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The Comic Stylings of Brian Williams

How’s an anchor to cope when network newscasts keep losing ground? Having a second career helps.


Over dinner at The Four Seasons, Brian Williams takes off his regimental tie and discusses his burgeoning side career in comedy. The evening we meet, protests are still roiling the streets of Cairo, Libya is descending into civil war, and the NBC Nightly News anchor is coming off a reporting trip to Egypt. He has also just finished a two-week stretch in which he visited The Daily Show, Letterman, and Late Night With Jimmy Fallon. There are full-time comics who would trade their rarest Lenny Bruce record for just one of those bookings.

Williams has been honing his act for some time—the first of many entertaining appearances on Conan’s Late Night occurred back during the Clinton administration—but it’s only recently that he’s shown how funny he can be. And as demand for his comic talents has grown, balancing the resulting opportunities with his day job has proved more challenging. Such are the hazards of juggling the roles of anchor and semi-pro wiseacre that the necktie he removed as we sat down for supper—a purple number, bordering on the foppish—had earlier that day been the source of mild controversy: To buy time for his appearance on Jimmy Fallon’s show, which tapes in the late afternoon, Williams had prerecorded the headlines segment that opens his 6:30 newscast earlier than usual, then, on his way back to the newsroom from Fallon’s studio, spilled soda on himself, requiring a tie change before the live newscast began. Eagle-eyed viewers noticed the switcheroo, prompting Williams to put up a blog post in which he came clean about l’affaire cravate and offered an apology to “the tie community.”

Williams is quick to note that he never set out to be anything but a newsman in the mold of his childhood hero, Walter Cronkite. Those early Conan outings weren’t the product of ambition or aptitude but of a de facto company policy that asked in-house talent to fill in when unreliable rock stars or overscheduled starlets canceled at the last minute. (Williams made 25 appearances during Conan’s Late Night run; Al Roker, no one’s idea of funny, made 28.) But Williams is being too humble. The man has real ability, and he’s earned the respect of some of the funniest people in the business. “He has that kind of timing that you have to have, that you can’t learn,” says Tina Fey. “He knows his instrument as a newsman, but he’s very aware of his comic instrument as well,” says Saturday Night Live head writer Seth Meyers.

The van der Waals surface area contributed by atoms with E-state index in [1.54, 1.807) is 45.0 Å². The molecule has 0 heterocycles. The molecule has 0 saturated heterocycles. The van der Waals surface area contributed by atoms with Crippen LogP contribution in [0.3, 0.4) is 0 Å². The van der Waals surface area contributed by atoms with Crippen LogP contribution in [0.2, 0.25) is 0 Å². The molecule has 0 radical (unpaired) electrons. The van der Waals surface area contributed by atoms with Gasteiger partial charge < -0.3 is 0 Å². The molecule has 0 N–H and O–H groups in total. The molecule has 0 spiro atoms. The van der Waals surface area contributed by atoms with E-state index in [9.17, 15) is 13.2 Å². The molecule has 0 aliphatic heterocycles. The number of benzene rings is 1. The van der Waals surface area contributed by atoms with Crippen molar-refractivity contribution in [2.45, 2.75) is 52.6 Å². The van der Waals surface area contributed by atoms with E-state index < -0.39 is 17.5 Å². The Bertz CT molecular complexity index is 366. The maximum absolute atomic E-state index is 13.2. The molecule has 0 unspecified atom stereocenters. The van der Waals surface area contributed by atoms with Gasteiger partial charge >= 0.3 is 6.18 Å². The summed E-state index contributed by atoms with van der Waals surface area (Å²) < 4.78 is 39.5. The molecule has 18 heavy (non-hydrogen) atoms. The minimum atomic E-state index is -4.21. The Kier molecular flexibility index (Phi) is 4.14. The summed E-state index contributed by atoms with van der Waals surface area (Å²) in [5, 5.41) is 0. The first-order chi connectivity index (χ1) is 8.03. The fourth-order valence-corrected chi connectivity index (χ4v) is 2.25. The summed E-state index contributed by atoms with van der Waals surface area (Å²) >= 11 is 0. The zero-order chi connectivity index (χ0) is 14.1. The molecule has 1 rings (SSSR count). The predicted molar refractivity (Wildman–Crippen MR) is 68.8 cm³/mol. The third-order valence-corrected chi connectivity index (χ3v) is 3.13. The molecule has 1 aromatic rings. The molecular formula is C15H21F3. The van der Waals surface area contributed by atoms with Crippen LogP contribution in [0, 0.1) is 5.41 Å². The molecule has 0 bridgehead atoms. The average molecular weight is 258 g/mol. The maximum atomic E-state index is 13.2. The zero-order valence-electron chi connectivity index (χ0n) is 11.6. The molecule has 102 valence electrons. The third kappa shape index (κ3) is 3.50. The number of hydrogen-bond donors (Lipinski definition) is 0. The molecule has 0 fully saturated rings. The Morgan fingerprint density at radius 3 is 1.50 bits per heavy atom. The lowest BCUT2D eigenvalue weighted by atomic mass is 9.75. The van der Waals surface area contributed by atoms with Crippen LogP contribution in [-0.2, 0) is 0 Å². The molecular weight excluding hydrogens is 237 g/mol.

Told of Meyers’s admiration for his comic instrument, the anchor replies, “That’s odd, because we’ve never belonged to a health club together, and we’re both in successful long-term relationships.” It’s a classic Williams line: suggestive enough to shock—did Brian Williams just tell a penis joke?—yet veiled enough that it doesn’t seem untoward coming from the man my grandmother trusts to keep her up-to-date on rising health-care costs.

And it’s material like this that has won Williams a following beyond my grandmother’s demographic, even as the Nightly News, despite its wide ratings lead, follows the rest of the network newscasts on a slow, steady decline in viewers and impact. A Brian Williams 30 Rock cameo is catnip for recappers, a visit with Jimmy Fallon an occasion for a #BrianWilliams lovefest on Twitter.

Williams hasn’t given up on the evening news; far from it. “During times of great moment, we see a huge audience turn to us,” he says. In February, when he reported on the revolution in Egypt from the streets of Cairo, the Nightly News enjoyed its highest ratings in six years. The writing, however, remains on the wall, and even Williams acknowledges that a swath of the American viewing public prefers Jon Stewart’s fake newsroom to NBC’s real one. In such a landscape, the anchor who can tell a joke—and take one—is the one who remains relevant. Though his career in comedy may have started by happenstance, Williams has managed to stay in the conversation because he can speak in the vernacular of his new competition.

Contrast Williams with his rival Katie Couric, who is preparing a possible exit from CBS’s anchor desk when her contract expires in June. David Letterman had Couric on the Late Show recently and ribbed her about her rumored departure. “Once you take that anchor chair, that’s what you do,” he said, suggesting that the job is still the pinnacle of a career. “Really?” replied Couric, clearly unconvinced.

For Couric, the move from the Today show to the Evening News ultimately brought a net loss in prestige. Despite her successes—she was among the first to bewilder Sarah Palin on national television—she never found a way, as Williams has, to counter the forces conspiring to diminish the anchor’s cachet. “To some extent, the job is what you make of it,” Williams says. With her new book, The Best Advice I Ever Got, Couric has just made the job a platform for publishing an earnest compendium of life lessons from the likes of Michael Bloomberg and Madeleine Albright. Williams publishes a blog called BriTunes on which he posts videos of himself palling around with Julian Casablancas and the dudes from Deer Tick.


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